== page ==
Kate Santichen/ABC News
  • Death Valley Slideshow

    Zabriski Point is one of the most visited spots in <a href="http://www.nps.gov/deva/index.htm" target="external">California's Death Valley National Park</a> because it's an ideal lookout point for watching sunrises and sunsets against the golden, brown and black mudstone slopes. Although the park averages as little as 2 inches of rain a year, flash flooding from the rain creates the carved appearance of the mountains.
    Kate Santichen/ABC News
  • Death Valley Slideshow

    These jagged formations on the valley floor known as "Devil's Golf Course" exemplify the harsh environment many people associate with Death Valley. The surface is crusted with salt crystals and other minerals that are deposited in the valley when it rains. On hot days, visitors may hear cracking or popping noises as the salt crystals expand and contract.
    Kate Santichen/ABC News
  • Death Valley Slideshow

    Wild flower seeds can remain in the ground until they receive enough rain for them to bloom. Death Valley had abnormally high rainfall this winter, resulting in colorful spring flowers throughout the park.
    Kate Santichen/ABC News
  • Death Valley Slideshow

    The "Racetrack" has puzzled geologists for years. Tracks in the dry lake bed suggest that large boulders, some weighing up to 700 pounds, slide across the flat surface. It's believed that rain changes the dry surface into a slippery, muddy consistency that allows wind to move the heavy rocks. Despite years of research, no one has ever witnessed the rocks move.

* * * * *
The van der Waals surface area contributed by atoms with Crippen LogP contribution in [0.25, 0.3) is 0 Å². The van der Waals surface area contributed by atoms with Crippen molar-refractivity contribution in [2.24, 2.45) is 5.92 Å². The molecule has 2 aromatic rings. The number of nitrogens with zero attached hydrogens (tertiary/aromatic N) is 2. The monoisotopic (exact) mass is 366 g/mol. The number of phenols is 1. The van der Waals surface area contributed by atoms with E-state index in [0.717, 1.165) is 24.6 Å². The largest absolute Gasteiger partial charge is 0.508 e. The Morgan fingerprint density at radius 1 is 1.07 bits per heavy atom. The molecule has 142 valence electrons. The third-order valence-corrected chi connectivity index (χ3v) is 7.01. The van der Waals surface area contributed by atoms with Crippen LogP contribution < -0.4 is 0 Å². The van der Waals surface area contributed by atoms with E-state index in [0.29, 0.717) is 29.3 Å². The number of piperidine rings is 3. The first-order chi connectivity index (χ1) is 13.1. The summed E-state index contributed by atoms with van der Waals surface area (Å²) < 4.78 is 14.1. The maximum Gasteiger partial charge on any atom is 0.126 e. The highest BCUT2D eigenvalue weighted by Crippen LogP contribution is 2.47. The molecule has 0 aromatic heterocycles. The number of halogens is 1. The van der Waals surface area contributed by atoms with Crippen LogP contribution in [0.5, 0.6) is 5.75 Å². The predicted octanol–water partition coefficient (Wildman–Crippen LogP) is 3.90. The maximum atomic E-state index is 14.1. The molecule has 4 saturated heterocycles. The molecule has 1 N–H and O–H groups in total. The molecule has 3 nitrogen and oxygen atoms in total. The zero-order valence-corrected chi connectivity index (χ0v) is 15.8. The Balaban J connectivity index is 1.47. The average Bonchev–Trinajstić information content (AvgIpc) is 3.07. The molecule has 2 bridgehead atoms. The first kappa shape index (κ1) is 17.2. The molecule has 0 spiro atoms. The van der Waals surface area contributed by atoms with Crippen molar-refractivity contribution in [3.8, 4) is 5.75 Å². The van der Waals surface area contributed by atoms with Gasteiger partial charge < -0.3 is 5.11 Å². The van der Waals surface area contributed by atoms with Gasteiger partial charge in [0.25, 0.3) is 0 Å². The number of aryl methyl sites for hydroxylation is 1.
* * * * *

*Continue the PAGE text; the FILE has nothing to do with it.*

Courtesy Bob Greenburg/National Park Service
  • Death Valley Slideshow

    <a href="http://www.furnacecreekresort.com/" target="external">The Furnace Creek Inn</a> is a stunning luxury hotel nestled in the heart of this desert park. Built in 1927 by a company mining in the area, this stunning desert oasis has hosted Hollywood movie stars and world leaders.
    Kate Santichen/ABC News
  • Death Valley Slideshow

    Dante's View is a surreal and breathtaking overlook 5,000 feet above the valley floor of salt and minerals. The snowcapped Panamint Mountains are visible across the valley.
    Kate Santichen/ABC News
  • Death Valley Slideshow

    Death Valley has a reputation for being the hottest and driest place in North America. During summer months, temperatures can reach up to 130 degrees Fahrenheit.
    Kate Santichen/ABC News
  • Death Valley Slideshow

    Built for $2 million during the Great Depression by a wealthy financier, Scotty's Castle is named for Walter Scott, a failed gold prospector who tried to convince people he'd built the elaborate home from money made from mining. This Spanish-style mansion is just one of the many man-made remnants of the park's rich mining history.
    Courtesy Bob Greenburg/National Park Service
  • Death Valley Slideshow

    The Mesquite Flat sand dunes stand 150 feet at their highest point, and they're nearly surrounded by mountains. Easily explored on foot, the dunes are popular spot with visitors who expect to see sand in a desert national park.
    Kate Santichen/ABC News
  • Death Valley Slideshow

    At 282 feet below sea level, Badwater Basin is the lowest point in the Western Hemisphere. Thousands of years ago, the basin was the site of a lake. All that remains today is the thick surface layer of salt that almost resembles snow. Geometric patterns form on the surface when salt crystals build up in mud cracks and expand as temperatures heat up.
    Kate Santichen/ABC News
  • Death Valley Slideshow

    Iron and other minerals found in the mountains of Death Valley stain the rocks dazzling shades of blue, green, red, brown and black. The best example of this is found at this picturesque spot called "Artist's Palette."
    Kate Santichen/ABC News
  • Death Valley Slideshow

    Ubehebe Crater is a 3,000-year-old volcanic crater within the park. A steep trail allows visitors to hike 500 feet to the bottom of this geological wonder.
    Courtesy Bob Greenburg/National Park Service
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